Port of call: Kalmar

We are in preparations of a longer sail. It should take about 13-18 hours depending on the wind. Since it’s still a couple of days from now and the weather this time of year is a bit unpredictable we are finding ourselves awaiting the right time. For avid sailors this do probably not sound like a big thing, and it probably won’t be, but since this will be our first night-sail with our new ship we are pretty excited. For now we are enjoying the great city of Kalmar, which I would like to highly recommend a visit. 

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Kalmar have been on our list on ports of call since before we arrived in Sweden about a month ago. In the year 1397 the Kalmar Union was approved in Kalmar castle, and effectively unified all of Scandinavia as one union under the rule of one queen – Margrete I. This era lasted until it collapsed on 1523 and by that time this election-monarchy included the Scandinavian countries, Shetland, Greenland, Faeroe Islands and Iceland, counting about 3 million people.

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Today Kalmar is a big city with about 40 thousand people. It is very flat, making the bikes you can borrow for free at the tourist office an absolute pleasure. The whole city have a good vibe to it and offer a mix of old-town, modern buildings and great history. It is today, as of 2010, a university-city.

Rich on it’s history it has also provided us with a whole lot of things we needed on board. We have proudly added another battery, a huge one of 120 amp hours, and finally, the best thing so far, and a year overdue – a new laptop. I don’t ever have to write blogs on my phone again. This of course have dug deep into our treasure-chest but we live on 2019, a laptop is a necessity.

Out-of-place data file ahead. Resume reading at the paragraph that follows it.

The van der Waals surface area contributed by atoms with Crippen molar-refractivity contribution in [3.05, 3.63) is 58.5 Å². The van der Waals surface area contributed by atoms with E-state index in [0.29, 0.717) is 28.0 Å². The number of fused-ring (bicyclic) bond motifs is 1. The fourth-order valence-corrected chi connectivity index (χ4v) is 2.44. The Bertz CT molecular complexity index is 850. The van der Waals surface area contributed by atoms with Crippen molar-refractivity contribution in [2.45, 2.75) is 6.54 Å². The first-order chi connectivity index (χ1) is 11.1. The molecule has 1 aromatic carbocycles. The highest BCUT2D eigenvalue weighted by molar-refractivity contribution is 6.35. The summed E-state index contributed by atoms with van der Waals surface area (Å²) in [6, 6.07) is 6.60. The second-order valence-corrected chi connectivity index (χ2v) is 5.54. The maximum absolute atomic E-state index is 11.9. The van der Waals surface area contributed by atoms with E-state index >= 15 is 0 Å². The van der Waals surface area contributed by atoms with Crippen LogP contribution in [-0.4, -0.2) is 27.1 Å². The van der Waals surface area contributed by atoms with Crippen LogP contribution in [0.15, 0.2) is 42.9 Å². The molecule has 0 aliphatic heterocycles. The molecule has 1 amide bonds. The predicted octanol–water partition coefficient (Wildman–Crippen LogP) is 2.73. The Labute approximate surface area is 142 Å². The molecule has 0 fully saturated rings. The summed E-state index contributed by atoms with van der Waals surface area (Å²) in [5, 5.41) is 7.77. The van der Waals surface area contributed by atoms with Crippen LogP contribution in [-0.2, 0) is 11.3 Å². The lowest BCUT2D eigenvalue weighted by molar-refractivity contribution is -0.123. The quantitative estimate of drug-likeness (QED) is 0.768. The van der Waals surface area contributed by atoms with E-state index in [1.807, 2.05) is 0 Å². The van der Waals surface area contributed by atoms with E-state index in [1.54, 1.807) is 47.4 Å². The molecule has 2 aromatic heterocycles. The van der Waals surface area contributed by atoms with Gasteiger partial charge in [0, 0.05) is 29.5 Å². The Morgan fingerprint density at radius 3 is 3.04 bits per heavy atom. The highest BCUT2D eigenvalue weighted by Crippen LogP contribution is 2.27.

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The guest harbor in town is one of the higher priced one, but it also offer all the amenities we were looking for. We had our first good shower since Valdemarsvik and could do laundry. The tourist office had bikes we could use and of course the location is perfectly situated next to a shopping center and the old town. I finally got the foresail down to mend five minor holes in it. It took forever, so it better hold. I guess that new sails probably wouldn’t hurt, but we’ve got to work with what we have for now.

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The only things left on our list for our stay is to bunker diesel and stock up on some food items. A cleanup is also necessary, thinking back I have no idea how we fitted everything we own in our previous boats. It’s true what I’ve heard – you can never get enough storage in a boat. For now we will enjoy this sunny Saturday in town before we set sail tomorrow morning.

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One more thing, we have finally got a flag. This will be the first time we sail a Norwegian flag since the Swedish sea rescue crashed into us and broke ours off – pretty much exactly one year ago.

Captain Jack